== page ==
nomix

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Nuclear is clean with regards of CO2. And it's pretty safe. But when something does go wrong, you're not just fucked, you're monumentally fucked. Like, so fucked it'll be very hard to sit down without one of those inflatable ring pillow thingys.
 

laxmax613

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Better Place.


not only would this push the EV tech forward, it would provide the correct infrastructure to cope with the inevitable growth of electricity use. coupled with tax breaks for early adopters, this would work very well, even on a large scale.
 

Mitlov

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Nuclear is clean with regards of CO2. And it's pretty safe. But when something does go wrong, you're not just fucked, you're monumentally fucked. Like, so fucked it'll be very hard to sit down without one of those inflatable ring pillow thingys.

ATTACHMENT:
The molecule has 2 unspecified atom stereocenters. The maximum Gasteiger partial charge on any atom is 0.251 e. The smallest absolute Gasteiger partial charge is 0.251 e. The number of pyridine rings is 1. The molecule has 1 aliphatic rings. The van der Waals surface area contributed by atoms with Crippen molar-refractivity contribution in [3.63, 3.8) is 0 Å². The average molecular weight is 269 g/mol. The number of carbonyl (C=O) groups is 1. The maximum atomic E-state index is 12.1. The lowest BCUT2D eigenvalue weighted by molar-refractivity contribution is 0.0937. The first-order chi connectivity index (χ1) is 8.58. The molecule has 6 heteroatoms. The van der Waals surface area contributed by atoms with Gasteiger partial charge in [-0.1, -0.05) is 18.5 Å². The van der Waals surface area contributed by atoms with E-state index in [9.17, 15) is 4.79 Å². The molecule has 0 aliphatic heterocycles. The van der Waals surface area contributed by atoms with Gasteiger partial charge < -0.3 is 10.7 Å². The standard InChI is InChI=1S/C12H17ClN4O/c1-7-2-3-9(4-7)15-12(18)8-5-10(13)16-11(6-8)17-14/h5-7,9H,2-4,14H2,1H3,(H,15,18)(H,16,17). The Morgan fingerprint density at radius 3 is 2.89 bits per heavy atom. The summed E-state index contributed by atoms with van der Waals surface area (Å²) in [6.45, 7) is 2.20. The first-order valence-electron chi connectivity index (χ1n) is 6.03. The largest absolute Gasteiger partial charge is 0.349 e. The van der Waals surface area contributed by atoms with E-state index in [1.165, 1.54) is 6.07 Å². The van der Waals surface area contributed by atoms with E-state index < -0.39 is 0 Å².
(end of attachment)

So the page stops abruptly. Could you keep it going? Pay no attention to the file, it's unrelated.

...one could say the same thing about deep-water offshore oil drilling, no?
 

nomix

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I guess you could, but unlike a nuclear accident, it doesn't make the entire place unlivable for the next five hundered years.

In ten years tops, life will start returning to normal. Seen photos from Chernobyl these days? It's just not livable at all.
 

Mitlov

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I guess you could, but unlike a nuclear accident, it doesn't make the entire place unlivable for the next five hundered years.

In ten years tops, life will start returning to normal. Seen photos from Chernobyl these days? It's just not livable at all.

Not livable at all? The current population of Hiroshima is 1.2 million. The current population of Nagasaki is 446,000.